Skip to comments.Are the fire hydrants in your neighborhood turned on? (the terrorists have won)
Posted on 09/12/2008 5:18:10 AM PDT by Notary Sojac
ROCKWALL COUNTY - A North Texas homeowner wants you to learn from his family's tragedy.
The fire hydrants in his neighborhood are turned off.
But he didn't know that until June 24th, the night his house caught fire.
"My grandfather died last year. My wife's grandfather died last year. All our pictures were the biggest thing that we lost," said Eric Aderholt.
It didn't have to happen. When the fire began, firefighters from around Rockwall County responded quickly.
But when they went to hook hose to hydrant, there was no water.
"No one ever told us that they were turned off," said Aderholt.
Clay Hodges is the general manager of Cash Special Utility District.
He explains all the district's hydrants, including those in Alexander Ranch, have had their water turned off since just after 9/11 - something a trade association spokesman tells us is common practice for rural systems.
"These hydrants need to be cut off in a way to prevent vandalism or any kind of terrorist activity, including something in the water lines," Hodges said.
But Hodges says fire departments know, or should have known, the water valves can be turned back on with a tool.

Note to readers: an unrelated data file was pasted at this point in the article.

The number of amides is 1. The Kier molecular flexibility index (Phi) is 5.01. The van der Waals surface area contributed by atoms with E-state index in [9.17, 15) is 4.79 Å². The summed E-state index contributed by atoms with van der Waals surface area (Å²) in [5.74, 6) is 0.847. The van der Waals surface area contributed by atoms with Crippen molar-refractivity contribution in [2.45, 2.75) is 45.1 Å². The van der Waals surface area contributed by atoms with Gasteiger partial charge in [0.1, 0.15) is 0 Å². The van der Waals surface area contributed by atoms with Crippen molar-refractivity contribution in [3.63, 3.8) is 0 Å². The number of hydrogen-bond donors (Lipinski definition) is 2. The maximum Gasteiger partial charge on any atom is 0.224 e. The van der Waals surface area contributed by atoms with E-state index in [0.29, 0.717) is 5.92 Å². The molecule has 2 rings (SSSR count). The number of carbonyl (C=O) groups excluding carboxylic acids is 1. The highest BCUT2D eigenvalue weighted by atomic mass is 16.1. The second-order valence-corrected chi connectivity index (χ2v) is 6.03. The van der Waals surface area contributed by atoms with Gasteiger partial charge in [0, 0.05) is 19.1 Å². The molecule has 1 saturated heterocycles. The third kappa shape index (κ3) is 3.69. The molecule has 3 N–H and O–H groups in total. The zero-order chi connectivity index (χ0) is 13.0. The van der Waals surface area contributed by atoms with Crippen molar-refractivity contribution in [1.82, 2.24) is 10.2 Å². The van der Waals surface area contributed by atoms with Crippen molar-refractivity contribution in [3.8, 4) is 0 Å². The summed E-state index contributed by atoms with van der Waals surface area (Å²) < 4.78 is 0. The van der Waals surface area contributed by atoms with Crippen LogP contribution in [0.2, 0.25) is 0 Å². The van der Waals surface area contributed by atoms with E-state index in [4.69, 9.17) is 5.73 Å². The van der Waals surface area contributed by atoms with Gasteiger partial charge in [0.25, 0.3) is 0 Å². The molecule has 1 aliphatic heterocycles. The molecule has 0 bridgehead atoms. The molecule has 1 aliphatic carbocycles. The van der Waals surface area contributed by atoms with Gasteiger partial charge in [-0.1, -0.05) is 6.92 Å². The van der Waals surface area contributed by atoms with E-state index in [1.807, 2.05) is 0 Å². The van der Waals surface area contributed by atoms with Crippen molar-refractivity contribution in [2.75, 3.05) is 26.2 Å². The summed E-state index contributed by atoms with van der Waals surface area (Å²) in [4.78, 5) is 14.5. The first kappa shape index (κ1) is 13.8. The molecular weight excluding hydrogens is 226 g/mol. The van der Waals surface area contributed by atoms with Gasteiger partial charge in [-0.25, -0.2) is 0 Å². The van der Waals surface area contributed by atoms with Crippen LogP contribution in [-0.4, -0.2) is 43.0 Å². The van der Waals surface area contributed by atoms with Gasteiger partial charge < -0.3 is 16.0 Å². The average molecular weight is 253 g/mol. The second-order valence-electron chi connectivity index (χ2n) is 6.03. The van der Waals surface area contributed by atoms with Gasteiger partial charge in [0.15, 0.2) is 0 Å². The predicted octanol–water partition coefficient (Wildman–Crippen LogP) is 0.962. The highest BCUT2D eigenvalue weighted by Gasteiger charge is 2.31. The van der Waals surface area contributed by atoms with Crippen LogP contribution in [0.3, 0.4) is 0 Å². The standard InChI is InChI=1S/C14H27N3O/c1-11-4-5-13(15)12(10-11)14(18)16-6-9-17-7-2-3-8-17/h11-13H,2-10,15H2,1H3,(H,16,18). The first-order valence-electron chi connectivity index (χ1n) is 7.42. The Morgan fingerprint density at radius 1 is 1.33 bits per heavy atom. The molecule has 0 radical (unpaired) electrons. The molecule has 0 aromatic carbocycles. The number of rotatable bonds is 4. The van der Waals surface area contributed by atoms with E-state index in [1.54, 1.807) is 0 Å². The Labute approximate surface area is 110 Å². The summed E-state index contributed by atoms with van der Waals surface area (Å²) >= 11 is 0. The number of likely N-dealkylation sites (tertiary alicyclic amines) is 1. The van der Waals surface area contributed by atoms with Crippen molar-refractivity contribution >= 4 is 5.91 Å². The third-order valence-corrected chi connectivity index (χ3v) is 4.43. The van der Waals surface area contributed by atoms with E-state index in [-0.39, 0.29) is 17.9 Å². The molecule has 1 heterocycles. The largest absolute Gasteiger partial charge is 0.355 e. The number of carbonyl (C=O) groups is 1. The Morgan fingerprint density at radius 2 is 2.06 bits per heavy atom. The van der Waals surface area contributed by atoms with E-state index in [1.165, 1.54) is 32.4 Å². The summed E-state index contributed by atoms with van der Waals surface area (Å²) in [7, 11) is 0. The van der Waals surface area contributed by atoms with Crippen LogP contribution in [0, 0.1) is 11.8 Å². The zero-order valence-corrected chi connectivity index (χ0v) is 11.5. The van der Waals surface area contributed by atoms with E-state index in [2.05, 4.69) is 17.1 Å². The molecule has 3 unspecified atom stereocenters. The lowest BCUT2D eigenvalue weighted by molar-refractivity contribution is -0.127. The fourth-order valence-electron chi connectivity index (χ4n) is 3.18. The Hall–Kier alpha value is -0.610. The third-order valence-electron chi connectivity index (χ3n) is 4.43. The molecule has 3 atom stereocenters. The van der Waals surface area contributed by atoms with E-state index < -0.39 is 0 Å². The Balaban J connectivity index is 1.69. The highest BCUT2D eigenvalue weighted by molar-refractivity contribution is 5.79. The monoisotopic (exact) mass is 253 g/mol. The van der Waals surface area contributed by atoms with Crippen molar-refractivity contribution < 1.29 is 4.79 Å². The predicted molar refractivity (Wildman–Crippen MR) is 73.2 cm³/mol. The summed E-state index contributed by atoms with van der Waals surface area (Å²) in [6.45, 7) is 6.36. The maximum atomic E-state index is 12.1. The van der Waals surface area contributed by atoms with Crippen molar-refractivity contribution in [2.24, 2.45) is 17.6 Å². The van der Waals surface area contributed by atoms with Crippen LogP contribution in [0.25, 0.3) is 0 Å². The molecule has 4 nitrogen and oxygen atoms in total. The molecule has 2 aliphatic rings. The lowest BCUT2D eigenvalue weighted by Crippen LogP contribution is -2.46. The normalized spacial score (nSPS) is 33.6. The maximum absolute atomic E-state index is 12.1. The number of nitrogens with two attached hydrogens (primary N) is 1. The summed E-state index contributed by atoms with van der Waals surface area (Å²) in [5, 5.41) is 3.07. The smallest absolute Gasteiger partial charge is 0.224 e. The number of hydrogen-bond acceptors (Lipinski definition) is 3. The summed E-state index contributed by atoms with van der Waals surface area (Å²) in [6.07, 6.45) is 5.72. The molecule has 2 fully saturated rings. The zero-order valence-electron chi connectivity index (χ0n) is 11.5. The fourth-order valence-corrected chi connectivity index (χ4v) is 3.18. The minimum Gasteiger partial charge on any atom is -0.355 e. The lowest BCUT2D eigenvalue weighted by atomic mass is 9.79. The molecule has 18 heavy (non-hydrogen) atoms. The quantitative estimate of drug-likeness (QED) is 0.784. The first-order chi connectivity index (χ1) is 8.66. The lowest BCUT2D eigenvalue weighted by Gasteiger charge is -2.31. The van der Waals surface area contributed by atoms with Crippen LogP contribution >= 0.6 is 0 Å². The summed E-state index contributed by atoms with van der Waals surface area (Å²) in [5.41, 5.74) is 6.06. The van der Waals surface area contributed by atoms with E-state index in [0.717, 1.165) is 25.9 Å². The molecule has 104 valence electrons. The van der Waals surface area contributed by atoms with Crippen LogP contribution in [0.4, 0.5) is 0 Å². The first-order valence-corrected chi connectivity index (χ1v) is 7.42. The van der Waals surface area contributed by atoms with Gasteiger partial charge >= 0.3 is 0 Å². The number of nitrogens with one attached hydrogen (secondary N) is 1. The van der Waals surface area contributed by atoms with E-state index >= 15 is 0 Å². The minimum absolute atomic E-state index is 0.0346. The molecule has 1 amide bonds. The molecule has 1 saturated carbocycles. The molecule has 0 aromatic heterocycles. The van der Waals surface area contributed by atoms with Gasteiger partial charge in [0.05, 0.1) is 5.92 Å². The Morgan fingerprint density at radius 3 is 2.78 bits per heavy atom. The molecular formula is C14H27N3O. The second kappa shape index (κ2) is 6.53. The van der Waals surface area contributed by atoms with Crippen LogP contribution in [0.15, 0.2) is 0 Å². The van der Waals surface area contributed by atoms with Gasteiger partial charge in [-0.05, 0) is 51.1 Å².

"All our fire departments, at least the local ones, I know were notified of that."
But, when firefighters came to the Aderholt's home, no one had that tool.
By the time someone brought it, it was too late.
The neighborhood association's now working to get the tools in the hands of homeowners, as an extra precaution.
Cash Water's also sent out a letter letting fire departments know they're welcome to use the hydrants, if there's enough water pressure but reminding them they'll have to turn on the water first.
"It was a tragic situation we don't like to see that happen to anybody, especially one of our water customers," said a company representative.
You may have noticed the fire hydrants along Aderholt's street are black, not red.
In Texas, that legally warns firefighters they may not function - private companies such as Cash Water are not required to maintain enough water pressure to fight fires.
They maintain the hydrants are technically only there to help flush out and clean their systems.
It was to instill a sense of fear in Americans, and cause us to change our ways out of fear.
That's what to "terrorize" means.
America is, in fact, terrorized.
Firefighters have all sorts of tools on board. Designate a spot for the hydrant-turner-on-wrench, possibly even next to the hydrant-uncapper-wrench. Done and done.
OREM, Utah (ABC 4 News) - A startled homeowner got a visit from Orem Police Tuesday afternoon. They were interested in a plant that he was growing by his mailbox in the front yard. They were so interested that they put a call into Homeland Security. No, it wasnt marijuana. It was a castor bean plant.
Castor beans themselves are poisonous and are used in the manufacture of the super-deadly poison, Ricin. They are also used to make something as innocent as castor oil.